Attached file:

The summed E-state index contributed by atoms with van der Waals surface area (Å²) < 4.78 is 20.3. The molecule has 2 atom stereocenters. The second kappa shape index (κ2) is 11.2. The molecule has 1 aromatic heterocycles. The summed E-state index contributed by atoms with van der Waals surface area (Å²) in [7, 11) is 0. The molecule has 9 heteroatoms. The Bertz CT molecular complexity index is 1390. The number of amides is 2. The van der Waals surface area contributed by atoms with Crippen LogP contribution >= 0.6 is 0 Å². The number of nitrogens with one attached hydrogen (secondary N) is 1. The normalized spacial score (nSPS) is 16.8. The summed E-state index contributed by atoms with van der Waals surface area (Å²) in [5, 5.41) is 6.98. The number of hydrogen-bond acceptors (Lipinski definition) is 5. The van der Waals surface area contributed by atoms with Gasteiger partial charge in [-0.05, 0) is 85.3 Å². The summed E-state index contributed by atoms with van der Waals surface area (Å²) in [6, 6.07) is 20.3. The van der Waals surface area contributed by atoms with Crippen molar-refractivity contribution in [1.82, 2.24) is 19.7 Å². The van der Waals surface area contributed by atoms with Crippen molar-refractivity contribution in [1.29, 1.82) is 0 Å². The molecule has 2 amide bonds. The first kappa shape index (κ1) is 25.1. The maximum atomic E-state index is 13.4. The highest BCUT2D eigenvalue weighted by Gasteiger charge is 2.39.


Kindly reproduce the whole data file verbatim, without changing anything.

The summed E-state index contributed by atoms with van der Waals surface area (Å²) < 4.78 is 20.3. The molecule has 2 atom stereocenters. The second kappa shape index (κ2) is 11.2. The molecule has 1 aromatic heterocycles. The summed E-state index contributed by atoms with van der Waals surface area (Å²) in [7, 11) is 0. The molecule has 9 heteroatoms. The Bertz CT molecular complexity index is 1390. The number of amides is 2. The van der Waals surface area contributed by atoms with Crippen LogP contribution >= 0.6 is 0 Å². The number of nitrogens with one attached hydrogen (secondary N) is 1. The normalized spacial score (nSPS) is 16.8. The summed E-state index contributed by atoms with van der Waals surface area (Å²) in [5, 5.41) is 6.98. The number of hydrogen-bond acceptors (Lipinski definition) is 5. The van der Waals surface area contributed by atoms with Gasteiger partial charge in [-0.05, 0) is 85.3 Å². The summed E-state index contributed by atoms with van der Waals surface area (Å²) in [6, 6.07) is 20.3. The van der Waals surface area contributed by atoms with Crippen molar-refractivity contribution in [1.82, 2.24) is 19.7 Å². The van der Waals surface area contributed by atoms with Crippen molar-refractivity contribution in [1.29, 1.82) is 0 Å². The molecule has 2 amide bonds. The first kappa shape index (κ1) is 25.1. The maximum atomic E-state index is 13.4. The highest BCUT2D eigenvalue weighted by Gasteiger charge is 2.39.